Was Orchard Brae tram plan actually designed to bankrupt Edinburgh? – John McLellan

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Even though the interminable tram inquiry has not reported and the Newhaven line ─ apparently a snip at over £70m a mile ─ has yet to welcome its first passenger, it already looks like more trams for Edinburgh is a done deal without a price.

No survey I’ve ever seen indicates the Edinburgh public wants more money spent on trams but encouraged by the Scottish Government’s new-found support in principle, the council seems hell-bent on new lines south to the Bioquarter and north to Granton.

If so, it’s essential the most cost-effective option is taken and, at the recent Edinburgh Tourism Action Group conference, Transport for Edinburgh chief executive George Lowder explained why the next stage after the Newhaven line should be the conversion of the disused railway from Roseburn to Granton, currently a footpath and cycleway. “We have permissions and it would be less expensive than going to the south-east,” he said. “The alignment is relatively straightforward, and the majority is off-road.”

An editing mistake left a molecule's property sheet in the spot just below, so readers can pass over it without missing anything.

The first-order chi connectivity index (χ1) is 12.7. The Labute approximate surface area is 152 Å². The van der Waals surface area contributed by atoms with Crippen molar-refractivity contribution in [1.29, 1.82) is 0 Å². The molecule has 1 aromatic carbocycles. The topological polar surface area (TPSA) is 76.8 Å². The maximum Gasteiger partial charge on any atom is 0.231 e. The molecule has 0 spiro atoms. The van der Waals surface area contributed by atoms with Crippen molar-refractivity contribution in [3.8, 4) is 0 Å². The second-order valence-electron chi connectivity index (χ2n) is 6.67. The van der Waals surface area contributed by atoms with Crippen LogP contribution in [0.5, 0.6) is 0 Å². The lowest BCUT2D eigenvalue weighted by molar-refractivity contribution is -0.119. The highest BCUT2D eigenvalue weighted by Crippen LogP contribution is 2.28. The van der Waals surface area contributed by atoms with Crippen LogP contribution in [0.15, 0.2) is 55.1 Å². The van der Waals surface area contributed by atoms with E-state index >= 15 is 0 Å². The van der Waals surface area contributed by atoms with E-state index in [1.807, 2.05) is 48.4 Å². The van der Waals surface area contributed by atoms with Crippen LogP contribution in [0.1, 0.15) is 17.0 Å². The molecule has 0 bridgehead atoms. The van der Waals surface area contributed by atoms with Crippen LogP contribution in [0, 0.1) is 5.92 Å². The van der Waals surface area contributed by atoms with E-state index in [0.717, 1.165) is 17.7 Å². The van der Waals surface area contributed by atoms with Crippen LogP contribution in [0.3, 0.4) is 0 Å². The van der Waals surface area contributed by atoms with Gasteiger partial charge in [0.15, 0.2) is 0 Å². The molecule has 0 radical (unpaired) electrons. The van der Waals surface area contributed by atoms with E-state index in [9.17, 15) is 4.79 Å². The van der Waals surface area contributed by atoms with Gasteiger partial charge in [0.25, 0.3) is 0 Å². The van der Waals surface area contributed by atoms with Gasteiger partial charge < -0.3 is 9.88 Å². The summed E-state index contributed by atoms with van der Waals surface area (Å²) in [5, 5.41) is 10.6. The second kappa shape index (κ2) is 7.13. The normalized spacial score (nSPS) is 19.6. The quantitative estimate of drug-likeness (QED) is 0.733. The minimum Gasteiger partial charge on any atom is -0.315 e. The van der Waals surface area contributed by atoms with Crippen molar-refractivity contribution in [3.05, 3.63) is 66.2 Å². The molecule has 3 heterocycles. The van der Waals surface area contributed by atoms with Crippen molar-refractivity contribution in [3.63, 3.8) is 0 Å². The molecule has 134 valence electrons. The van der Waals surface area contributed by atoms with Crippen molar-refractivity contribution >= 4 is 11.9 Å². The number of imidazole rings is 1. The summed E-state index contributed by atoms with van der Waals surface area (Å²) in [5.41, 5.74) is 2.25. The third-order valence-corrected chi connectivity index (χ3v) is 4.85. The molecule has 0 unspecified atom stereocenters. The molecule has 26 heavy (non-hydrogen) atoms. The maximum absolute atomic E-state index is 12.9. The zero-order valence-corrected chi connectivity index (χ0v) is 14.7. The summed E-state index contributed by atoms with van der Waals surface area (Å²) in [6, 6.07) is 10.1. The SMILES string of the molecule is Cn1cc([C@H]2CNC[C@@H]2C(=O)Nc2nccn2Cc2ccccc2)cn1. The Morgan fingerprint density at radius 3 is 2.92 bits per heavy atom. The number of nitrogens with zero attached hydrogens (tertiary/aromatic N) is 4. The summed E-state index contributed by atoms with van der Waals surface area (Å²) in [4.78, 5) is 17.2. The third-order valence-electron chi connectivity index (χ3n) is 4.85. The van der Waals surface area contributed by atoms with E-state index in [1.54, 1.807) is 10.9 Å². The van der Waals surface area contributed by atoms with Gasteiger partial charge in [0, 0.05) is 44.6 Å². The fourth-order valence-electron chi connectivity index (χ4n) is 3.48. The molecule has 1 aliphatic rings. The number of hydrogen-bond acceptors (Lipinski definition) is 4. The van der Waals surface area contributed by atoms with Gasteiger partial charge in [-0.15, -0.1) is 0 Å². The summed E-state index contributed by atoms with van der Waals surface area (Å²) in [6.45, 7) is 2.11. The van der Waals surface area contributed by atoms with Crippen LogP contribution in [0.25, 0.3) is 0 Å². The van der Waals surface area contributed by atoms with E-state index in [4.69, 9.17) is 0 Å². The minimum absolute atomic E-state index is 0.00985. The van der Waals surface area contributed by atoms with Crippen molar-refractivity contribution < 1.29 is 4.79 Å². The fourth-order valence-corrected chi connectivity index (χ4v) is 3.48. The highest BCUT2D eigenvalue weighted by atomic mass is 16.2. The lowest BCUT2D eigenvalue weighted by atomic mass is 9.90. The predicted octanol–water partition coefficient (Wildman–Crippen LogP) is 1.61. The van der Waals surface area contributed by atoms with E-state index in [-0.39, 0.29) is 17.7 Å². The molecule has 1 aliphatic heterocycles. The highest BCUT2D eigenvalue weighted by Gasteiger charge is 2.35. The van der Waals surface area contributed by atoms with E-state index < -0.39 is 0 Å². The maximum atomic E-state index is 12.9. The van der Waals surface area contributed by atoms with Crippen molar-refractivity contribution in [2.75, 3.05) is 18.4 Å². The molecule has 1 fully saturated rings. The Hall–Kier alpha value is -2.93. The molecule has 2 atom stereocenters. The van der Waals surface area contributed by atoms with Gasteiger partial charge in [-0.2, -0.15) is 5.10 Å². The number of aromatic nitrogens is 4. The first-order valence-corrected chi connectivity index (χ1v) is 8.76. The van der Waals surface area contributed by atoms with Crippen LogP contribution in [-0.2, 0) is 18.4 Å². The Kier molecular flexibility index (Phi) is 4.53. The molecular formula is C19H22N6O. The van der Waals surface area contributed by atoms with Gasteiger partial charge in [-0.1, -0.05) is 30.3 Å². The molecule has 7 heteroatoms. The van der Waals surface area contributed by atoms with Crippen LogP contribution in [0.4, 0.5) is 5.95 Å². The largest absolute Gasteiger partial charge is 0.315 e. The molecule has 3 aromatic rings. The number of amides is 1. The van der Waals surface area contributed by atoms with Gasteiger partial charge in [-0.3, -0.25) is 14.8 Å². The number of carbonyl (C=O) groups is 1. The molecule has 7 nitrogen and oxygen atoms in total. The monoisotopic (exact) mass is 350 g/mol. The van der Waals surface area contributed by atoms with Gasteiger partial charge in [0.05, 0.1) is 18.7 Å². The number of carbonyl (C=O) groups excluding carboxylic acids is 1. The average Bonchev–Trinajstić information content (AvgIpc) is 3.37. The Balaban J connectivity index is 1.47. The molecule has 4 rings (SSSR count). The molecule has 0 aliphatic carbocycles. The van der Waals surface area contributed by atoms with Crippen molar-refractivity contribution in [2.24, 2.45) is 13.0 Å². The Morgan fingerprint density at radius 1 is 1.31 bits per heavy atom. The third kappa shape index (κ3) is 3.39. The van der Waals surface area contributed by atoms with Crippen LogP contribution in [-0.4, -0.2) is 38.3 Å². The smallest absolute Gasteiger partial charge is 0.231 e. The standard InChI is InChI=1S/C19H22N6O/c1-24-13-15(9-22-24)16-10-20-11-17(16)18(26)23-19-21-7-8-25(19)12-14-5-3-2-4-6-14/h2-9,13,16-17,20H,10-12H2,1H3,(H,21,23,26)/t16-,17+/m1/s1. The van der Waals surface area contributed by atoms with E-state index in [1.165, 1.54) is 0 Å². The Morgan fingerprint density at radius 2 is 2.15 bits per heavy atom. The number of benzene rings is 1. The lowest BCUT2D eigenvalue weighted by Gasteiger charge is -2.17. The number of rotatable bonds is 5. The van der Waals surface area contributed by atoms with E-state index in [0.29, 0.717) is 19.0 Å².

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If the priority is connecting the thousands of homes planned for Granton to the city centre via the Western General and the Craigleith shopping centre, there should be no argument about the most pragmatic and least disruptive option. But it doesn’t mean Edinburgh’s “enthusiastic” transport officers won’t promote the hideously expensive, impractical alternative of turning off Princes Street and crossing the Dean Bridge to go down Orchard Brae.

Whoever came up with that either hates Lothian Buses or is a Russian sleeper trying to bankrupt the city. So it might happen.

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